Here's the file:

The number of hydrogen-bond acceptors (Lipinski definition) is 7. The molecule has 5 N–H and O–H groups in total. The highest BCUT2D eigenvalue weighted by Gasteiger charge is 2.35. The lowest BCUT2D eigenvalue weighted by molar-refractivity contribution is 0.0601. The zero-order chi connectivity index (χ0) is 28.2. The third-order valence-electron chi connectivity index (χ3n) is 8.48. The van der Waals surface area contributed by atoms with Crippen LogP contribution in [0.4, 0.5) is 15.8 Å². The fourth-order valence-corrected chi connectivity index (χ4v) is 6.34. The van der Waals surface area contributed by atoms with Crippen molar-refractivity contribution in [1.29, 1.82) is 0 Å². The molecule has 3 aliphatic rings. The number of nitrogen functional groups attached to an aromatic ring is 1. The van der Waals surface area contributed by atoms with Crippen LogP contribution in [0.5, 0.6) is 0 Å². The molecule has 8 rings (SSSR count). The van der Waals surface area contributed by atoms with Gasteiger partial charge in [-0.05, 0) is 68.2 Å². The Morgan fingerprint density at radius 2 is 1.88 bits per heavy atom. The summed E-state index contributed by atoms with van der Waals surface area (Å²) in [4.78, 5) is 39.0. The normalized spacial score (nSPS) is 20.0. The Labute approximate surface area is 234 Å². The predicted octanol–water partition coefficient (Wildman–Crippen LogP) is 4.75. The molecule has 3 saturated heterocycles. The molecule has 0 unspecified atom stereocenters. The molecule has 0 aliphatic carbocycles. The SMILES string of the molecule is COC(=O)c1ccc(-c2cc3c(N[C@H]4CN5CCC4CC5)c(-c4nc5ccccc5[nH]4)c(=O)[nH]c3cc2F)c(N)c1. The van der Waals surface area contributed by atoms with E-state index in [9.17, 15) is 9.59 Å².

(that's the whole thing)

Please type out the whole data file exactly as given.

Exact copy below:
The number of hydrogen-bond acceptors (Lipinski definition) is 7. The molecule has 5 N–H and O–H groups in total. The highest BCUT2D eigenvalue weighted by Gasteiger charge is 2.35. The lowest BCUT2D eigenvalue weighted by molar-refractivity contribution is 0.0601. The zero-order chi connectivity index (χ0) is 28.2. The third-order valence-electron chi connectivity index (χ3n) is 8.48. The van der Waals surface area contributed by atoms with Crippen LogP contribution in [0.4, 0.5) is 15.8 Å². The fourth-order valence-corrected chi connectivity index (χ4v) is 6.34. The van der Waals surface area contributed by atoms with Crippen molar-refractivity contribution in [1.29, 1.82) is 0 Å². The molecule has 3 aliphatic rings. The number of nitrogen functional groups attached to an aromatic ring is 1. The van der Waals surface area contributed by atoms with Crippen LogP contribution in [0.5, 0.6) is 0 Å². The molecule has 8 rings (SSSR count). The van der Waals surface area contributed by atoms with Gasteiger partial charge in [-0.05, 0) is 68.2 Å². The Morgan fingerprint density at radius 2 is 1.88 bits per heavy atom. The summed E-state index contributed by atoms with van der Waals surface area (Å²) in [4.78, 5) is 39.0. The normalized spacial score (nSPS) is 20.0. The Labute approximate surface area is 234 Å². The predicted octanol–water partition coefficient (Wildman–Crippen LogP) is 4.75. The molecule has 3 saturated heterocycles. The molecule has 0 unspecified atom stereocenters. The molecule has 0 aliphatic carbocycles. The SMILES string of the molecule is COC(=O)c1ccc(-c2cc3c(N[C@H]4CN5CCC4CC5)c(-c4nc5ccccc5[nH]4)c(=O)[nH]c3cc2F)c(N)c1. The van der Waals surface area contributed by atoms with E-state index in [9.17, 15) is 9.59 Å².